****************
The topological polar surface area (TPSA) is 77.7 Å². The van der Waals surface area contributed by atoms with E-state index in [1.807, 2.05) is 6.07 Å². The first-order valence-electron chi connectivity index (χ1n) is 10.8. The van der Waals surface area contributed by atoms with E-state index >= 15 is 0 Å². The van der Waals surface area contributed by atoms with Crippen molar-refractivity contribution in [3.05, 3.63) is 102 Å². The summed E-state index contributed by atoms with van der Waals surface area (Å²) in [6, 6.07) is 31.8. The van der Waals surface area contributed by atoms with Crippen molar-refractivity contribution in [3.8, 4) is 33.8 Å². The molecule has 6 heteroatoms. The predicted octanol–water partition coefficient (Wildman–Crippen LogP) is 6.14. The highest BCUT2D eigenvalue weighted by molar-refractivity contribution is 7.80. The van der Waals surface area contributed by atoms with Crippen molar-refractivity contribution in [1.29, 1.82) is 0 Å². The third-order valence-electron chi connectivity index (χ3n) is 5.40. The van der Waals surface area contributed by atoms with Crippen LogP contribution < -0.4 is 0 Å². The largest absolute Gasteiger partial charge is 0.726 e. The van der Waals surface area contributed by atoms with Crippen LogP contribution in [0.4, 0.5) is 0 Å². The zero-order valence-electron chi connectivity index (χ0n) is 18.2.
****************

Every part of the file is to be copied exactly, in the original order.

The topological polar surface area (TPSA) is 77.7 Å². The van der Waals surface area contributed by atoms with E-state index in [1.807, 2.05) is 6.07 Å². The first-order valence-electron chi connectivity index (χ1n) is 10.8. The van der Waals surface area contributed by atoms with E-state index >= 15 is 0 Å². The van der Waals surface area contributed by atoms with Crippen molar-refractivity contribution in [3.05, 3.63) is 102 Å². The summed E-state index contributed by atoms with van der Waals surface area (Å²) in [6, 6.07) is 31.8. The van der Waals surface area contributed by atoms with Crippen molar-refractivity contribution in [3.8, 4) is 33.8 Å². The molecule has 6 heteroatoms. The predicted octanol–water partition coefficient (Wildman–Crippen LogP) is 6.14. The highest BCUT2D eigenvalue weighted by molar-refractivity contribution is 7.80. The van der Waals surface area contributed by atoms with Crippen molar-refractivity contribution in [1.29, 1.82) is 0 Å². The third-order valence-electron chi connectivity index (χ3n) is 5.40. The van der Waals surface area contributed by atoms with Crippen LogP contribution < -0.4 is 0 Å². The largest absolute Gasteiger partial charge is 0.726 e. The van der Waals surface area contributed by atoms with Crippen LogP contribution in [0.4, 0.5) is 0 Å². The zero-order valence-electron chi connectivity index (χ0n) is 18.2.